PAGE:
• Even if you completely opened it up to competition, very few communities would ever successfully have competition.

    That last one bears explaining. A few years ago, I watched a new cable company try to set up shop in a small university town of about 10,000 people. Here's what happened.

    The original cable company is an entrenched business. Regardless of monopoly status, it has been around for years and owns all its own lines. It has no debts because the lines are paid off already. Therefore, its only costs are buying the service from upstream, line maintenance (minimal), handing payments (most of which is done by mail sent to/from a regional office somewhere), and sending people out to connect/disconnect customers and swap out cable boxes. In short, it is largely a cash cow, and has huge profit margins built in.

    The new company has to put in tens or hundreds of thousands of dollars worth of cable, equipment, etc. It now has a huge debt. It also has to compete with the existing cable company. It must either do so by providing more channels or undercutting them on price. Unfortunately, because of the construction debt, it must make a certain amount of profit just to stay in business.

    The result is that the new company undercuts the entrenched company and makes them angry. The entrenched company undercuts them far enough that they cannot compete and still pay off their construction debt. In spite of taking over a third of the entrenched company's business, after five years, the new company is still hemorrhaging money. Thus, it gives up, declares bankruptcy if needed, and sells all of the new equipment to the entrenched cable company. The entrenched cable company then raises rates to make up the money it lost while competing with the now defunct new company, all the while enjoying the lower maintenance costs of the new equipment that it bought for pennies on the dollar.

    And this, my friends, is what inevitably occurs when a business with such huge startup costs tries to compete in a fixed-size market. There is truly no way to prevent this except to take the startup costs out of the picture, either by the government giving a colossal grant to the cable company to cover its infrastructure costs or by the government building the infrastructure to begin with and leasing it out to multiple competitors.

    The only way telecom competition can work is if the infrastructure provider and the data provider are not the same company---if the infrastructure provider leases access to the data provider on a nondiscriminatory basis. The government is an ideal builder of infrastructure because it can afford to build it and run it at cost instead of making a profit. Therefore, the ideal form of telecom competition is one in which the government rolls out the fiber and leases fiber access to half a dozen telcos. Everywhere that has done this has seen incredible competition in the telecom space. Most communities that have not done this have little to no competition even if they are completely willing to allow multiple telcos or cable companies to do business in the area. At best, they have partial competition in which the government forces the incumbent telcos to lease access to the lines (e.g. DSL competition).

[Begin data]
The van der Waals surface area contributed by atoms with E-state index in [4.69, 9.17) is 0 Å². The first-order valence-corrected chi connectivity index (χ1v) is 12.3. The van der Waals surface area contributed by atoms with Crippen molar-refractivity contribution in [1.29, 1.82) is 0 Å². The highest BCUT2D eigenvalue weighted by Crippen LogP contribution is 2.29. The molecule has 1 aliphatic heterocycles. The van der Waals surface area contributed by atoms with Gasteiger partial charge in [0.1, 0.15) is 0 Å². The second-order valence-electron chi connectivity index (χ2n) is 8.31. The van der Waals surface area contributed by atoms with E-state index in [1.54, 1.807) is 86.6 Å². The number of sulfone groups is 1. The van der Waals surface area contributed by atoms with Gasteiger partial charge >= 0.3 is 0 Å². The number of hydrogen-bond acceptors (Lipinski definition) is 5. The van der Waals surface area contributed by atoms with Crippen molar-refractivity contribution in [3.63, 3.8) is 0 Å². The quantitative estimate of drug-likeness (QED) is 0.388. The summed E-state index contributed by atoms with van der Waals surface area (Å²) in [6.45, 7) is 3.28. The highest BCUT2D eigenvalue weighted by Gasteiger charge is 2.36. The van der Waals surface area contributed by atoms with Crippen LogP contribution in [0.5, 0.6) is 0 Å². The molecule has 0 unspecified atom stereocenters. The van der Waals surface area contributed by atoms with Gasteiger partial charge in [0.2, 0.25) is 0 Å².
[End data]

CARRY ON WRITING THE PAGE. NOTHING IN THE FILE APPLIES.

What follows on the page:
• by zmollusc (763634) on Monday August 17, 2009 @05:57PM (#29098179)

    It seems to me that if the ISP has the right to shape traffic/ force resets etc, the customer should have the right to shape payments.
    If I sign up for 'up to' 10 Mb broadband, I should be paying 'up to' £Amount per month with the actual amount paid decided by me based on my own criteria, just like the amount of bytes i get is decided by the ISP based on their criteria.
    Let the ISP ring MY 'customer support' (during hours I decide to provide it) to cry about how I have shaped their monetary stream down by 90% from what they signed up for.

  • Re:Republicans (Score:5, Insightful)

    by El Torico (732160) on Monday August 17, 2009 @06:04PM (#29098243)

    Not all regulation is good, not all deregulation is bad; what you need is effective regulation.

    Actually, you need effective regulators. No more kickbacks [ohmygov.com], incompetence [risknews.net], and laziness [washingtonpost.com].

  • Precisely. (Score:5, Insightful)

    by Moryath (553296) on Monday August 17, 2009 @06:38PM (#29098557)

    What Comcast was doing is not, and never has been, "traffic shaping."